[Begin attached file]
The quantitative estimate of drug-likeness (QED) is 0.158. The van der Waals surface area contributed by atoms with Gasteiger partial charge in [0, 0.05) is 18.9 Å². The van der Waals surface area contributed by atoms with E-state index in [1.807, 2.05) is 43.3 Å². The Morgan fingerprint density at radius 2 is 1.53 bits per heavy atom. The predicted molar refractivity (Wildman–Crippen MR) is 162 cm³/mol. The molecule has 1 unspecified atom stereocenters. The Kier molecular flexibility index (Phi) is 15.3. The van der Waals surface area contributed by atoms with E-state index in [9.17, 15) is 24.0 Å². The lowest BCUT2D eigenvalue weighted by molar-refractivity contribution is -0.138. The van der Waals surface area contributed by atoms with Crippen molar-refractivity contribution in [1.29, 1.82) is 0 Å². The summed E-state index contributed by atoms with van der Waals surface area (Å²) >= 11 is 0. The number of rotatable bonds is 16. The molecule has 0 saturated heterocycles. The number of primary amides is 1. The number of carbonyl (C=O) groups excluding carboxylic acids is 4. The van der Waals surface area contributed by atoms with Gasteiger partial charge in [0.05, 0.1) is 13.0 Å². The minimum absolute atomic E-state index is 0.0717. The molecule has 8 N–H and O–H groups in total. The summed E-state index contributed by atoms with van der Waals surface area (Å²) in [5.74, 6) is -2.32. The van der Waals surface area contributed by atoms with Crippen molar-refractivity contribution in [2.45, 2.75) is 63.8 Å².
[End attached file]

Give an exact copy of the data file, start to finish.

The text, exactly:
The quantitative estimate of drug-likeness (QED) is 0.158. The van der Waals surface area contributed by atoms with Gasteiger partial charge in [0, 0.05) is 18.9 Å². The van der Waals surface area contributed by atoms with E-state index in [1.807, 2.05) is 43.3 Å². The Morgan fingerprint density at radius 2 is 1.53 bits per heavy atom. The predicted molar refractivity (Wildman–Crippen MR) is 162 cm³/mol. The molecule has 1 unspecified atom stereocenters. The Kier molecular flexibility index (Phi) is 15.3. The van der Waals surface area contributed by atoms with E-state index in [9.17, 15) is 24.0 Å². The lowest BCUT2D eigenvalue weighted by molar-refractivity contribution is -0.138. The van der Waals surface area contributed by atoms with Crippen molar-refractivity contribution in [1.29, 1.82) is 0 Å². The summed E-state index contributed by atoms with van der Waals surface area (Å²) >= 11 is 0. The number of rotatable bonds is 16. The molecule has 0 saturated heterocycles. The number of primary amides is 1. The number of carbonyl (C=O) groups excluding carboxylic acids is 4. The van der Waals surface area contributed by atoms with Gasteiger partial charge in [0.05, 0.1) is 13.0 Å². The minimum absolute atomic E-state index is 0.0717. The molecule has 8 N–H and O–H groups in total. The summed E-state index contributed by atoms with van der Waals surface area (Å²) in [5.74, 6) is -2.32. The van der Waals surface area contributed by atoms with Crippen molar-refractivity contribution in [2.45, 2.75) is 63.8 Å².